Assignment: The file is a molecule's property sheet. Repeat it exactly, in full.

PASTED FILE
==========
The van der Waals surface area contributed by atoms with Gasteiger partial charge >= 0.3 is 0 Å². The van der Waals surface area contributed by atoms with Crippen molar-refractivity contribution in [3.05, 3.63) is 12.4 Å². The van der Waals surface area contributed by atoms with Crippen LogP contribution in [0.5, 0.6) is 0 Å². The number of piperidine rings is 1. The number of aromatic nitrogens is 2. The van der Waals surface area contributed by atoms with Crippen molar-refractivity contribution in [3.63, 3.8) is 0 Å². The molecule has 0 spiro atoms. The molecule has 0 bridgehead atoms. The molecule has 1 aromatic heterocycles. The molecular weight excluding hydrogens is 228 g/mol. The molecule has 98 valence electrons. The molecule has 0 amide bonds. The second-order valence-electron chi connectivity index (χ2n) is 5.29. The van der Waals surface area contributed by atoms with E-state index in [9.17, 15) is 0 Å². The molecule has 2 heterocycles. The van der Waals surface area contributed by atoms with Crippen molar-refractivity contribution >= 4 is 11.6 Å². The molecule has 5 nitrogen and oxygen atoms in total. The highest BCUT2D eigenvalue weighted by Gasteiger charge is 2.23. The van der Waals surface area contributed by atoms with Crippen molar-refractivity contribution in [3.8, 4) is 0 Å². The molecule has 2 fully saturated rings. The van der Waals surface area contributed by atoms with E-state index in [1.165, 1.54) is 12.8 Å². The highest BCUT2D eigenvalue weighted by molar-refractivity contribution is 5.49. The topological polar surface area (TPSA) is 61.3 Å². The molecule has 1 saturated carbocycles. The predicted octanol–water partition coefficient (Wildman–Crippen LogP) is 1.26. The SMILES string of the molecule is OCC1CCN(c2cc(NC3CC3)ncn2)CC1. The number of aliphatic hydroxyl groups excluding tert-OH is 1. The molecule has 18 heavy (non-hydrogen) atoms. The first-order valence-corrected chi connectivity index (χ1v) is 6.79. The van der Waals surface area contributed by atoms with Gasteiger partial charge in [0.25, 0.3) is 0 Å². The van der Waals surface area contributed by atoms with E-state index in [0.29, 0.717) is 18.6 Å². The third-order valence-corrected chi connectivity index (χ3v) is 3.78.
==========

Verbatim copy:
The van der Waals surface area contributed by atoms with Gasteiger partial charge >= 0.3 is 0 Å². The van der Waals surface area contributed by atoms with Crippen molar-refractivity contribution in [3.05, 3.63) is 12.4 Å². The van der Waals surface area contributed by atoms with Crippen LogP contribution in [0.5, 0.6) is 0 Å². The number of piperidine rings is 1. The number of aromatic nitrogens is 2. The van der Waals surface area contributed by atoms with Crippen molar-refractivity contribution in [3.63, 3.8) is 0 Å². The molecule has 0 spiro atoms. The molecule has 0 bridgehead atoms. The molecule has 1 aromatic heterocycles. The molecular weight excluding hydrogens is 228 g/mol. The molecule has 98 valence electrons. The molecule has 0 amide bonds. The second-order valence-electron chi connectivity index (χ2n) is 5.29. The van der Waals surface area contributed by atoms with E-state index in [9.17, 15) is 0 Å². The molecule has 2 heterocycles. The van der Waals surface area contributed by atoms with Crippen molar-refractivity contribution >= 4 is 11.6 Å². The molecule has 5 nitrogen and oxygen atoms in total. The highest BCUT2D eigenvalue weighted by Gasteiger charge is 2.23. The van der Waals surface area contributed by atoms with Crippen molar-refractivity contribution in [3.8, 4) is 0 Å². The molecule has 2 fully saturated rings. The van der Waals surface area contributed by atoms with E-state index in [1.165, 1.54) is 12.8 Å². The highest BCUT2D eigenvalue weighted by molar-refractivity contribution is 5.49. The topological polar surface area (TPSA) is 61.3 Å². The molecule has 1 saturated carbocycles. The predicted octanol–water partition coefficient (Wildman–Crippen LogP) is 1.26. The SMILES string of the molecule is OCC1CCN(c2cc(NC3CC3)ncn2)CC1. The number of aliphatic hydroxyl groups excluding tert-OH is 1. The molecule has 18 heavy (non-hydrogen) atoms. The first-order valence-corrected chi connectivity index (χ1v) is 6.79. The van der Waals surface area contributed by atoms with Gasteiger partial charge in [0.25, 0.3) is 0 Å². The van der Waals surface area contributed by atoms with E-state index in [0.29, 0.717) is 18.6 Å². The third-order valence-corrected chi connectivity index (χ3v) is 3.78.